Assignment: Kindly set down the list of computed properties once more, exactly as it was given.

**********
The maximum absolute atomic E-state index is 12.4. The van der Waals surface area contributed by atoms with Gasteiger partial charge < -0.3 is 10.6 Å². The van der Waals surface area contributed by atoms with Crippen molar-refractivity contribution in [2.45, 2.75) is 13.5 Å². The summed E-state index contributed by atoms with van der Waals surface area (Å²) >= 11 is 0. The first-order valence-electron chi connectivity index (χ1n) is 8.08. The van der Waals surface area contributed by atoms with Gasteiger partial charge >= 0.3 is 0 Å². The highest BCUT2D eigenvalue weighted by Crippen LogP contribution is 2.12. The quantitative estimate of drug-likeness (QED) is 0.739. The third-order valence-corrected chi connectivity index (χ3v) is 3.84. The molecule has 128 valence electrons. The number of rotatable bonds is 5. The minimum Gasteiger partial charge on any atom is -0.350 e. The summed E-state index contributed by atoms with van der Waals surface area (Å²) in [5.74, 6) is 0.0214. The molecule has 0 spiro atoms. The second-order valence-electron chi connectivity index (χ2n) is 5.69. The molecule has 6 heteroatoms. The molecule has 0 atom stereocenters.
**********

The maximum absolute atomic E-state index is 12.4. The van der Waals surface area contributed by atoms with Gasteiger partial charge < -0.3 is 10.6 Å². The van der Waals surface area contributed by atoms with Crippen molar-refractivity contribution in [2.45, 2.75) is 13.5 Å². The summed E-state index contributed by atoms with van der Waals surface area (Å²) >= 11 is 0. The first-order valence-electron chi connectivity index (χ1n) is 8.08. The van der Waals surface area contributed by atoms with Gasteiger partial charge >= 0.3 is 0 Å². The highest BCUT2D eigenvalue weighted by Crippen LogP contribution is 2.12. The quantitative estimate of drug-likeness (QED) is 0.739. The third-order valence-corrected chi connectivity index (χ3v) is 3.84. The molecule has 128 valence electrons. The number of rotatable bonds is 5. The minimum Gasteiger partial charge on any atom is -0.350 e. The summed E-state index contributed by atoms with van der Waals surface area (Å²) in [5.74, 6) is 0.0214. The molecule has 0 spiro atoms. The second-order valence-electron chi connectivity index (χ2n) is 5.69. The molecule has 6 heteroatoms. The molecule has 0 atom stereocenters.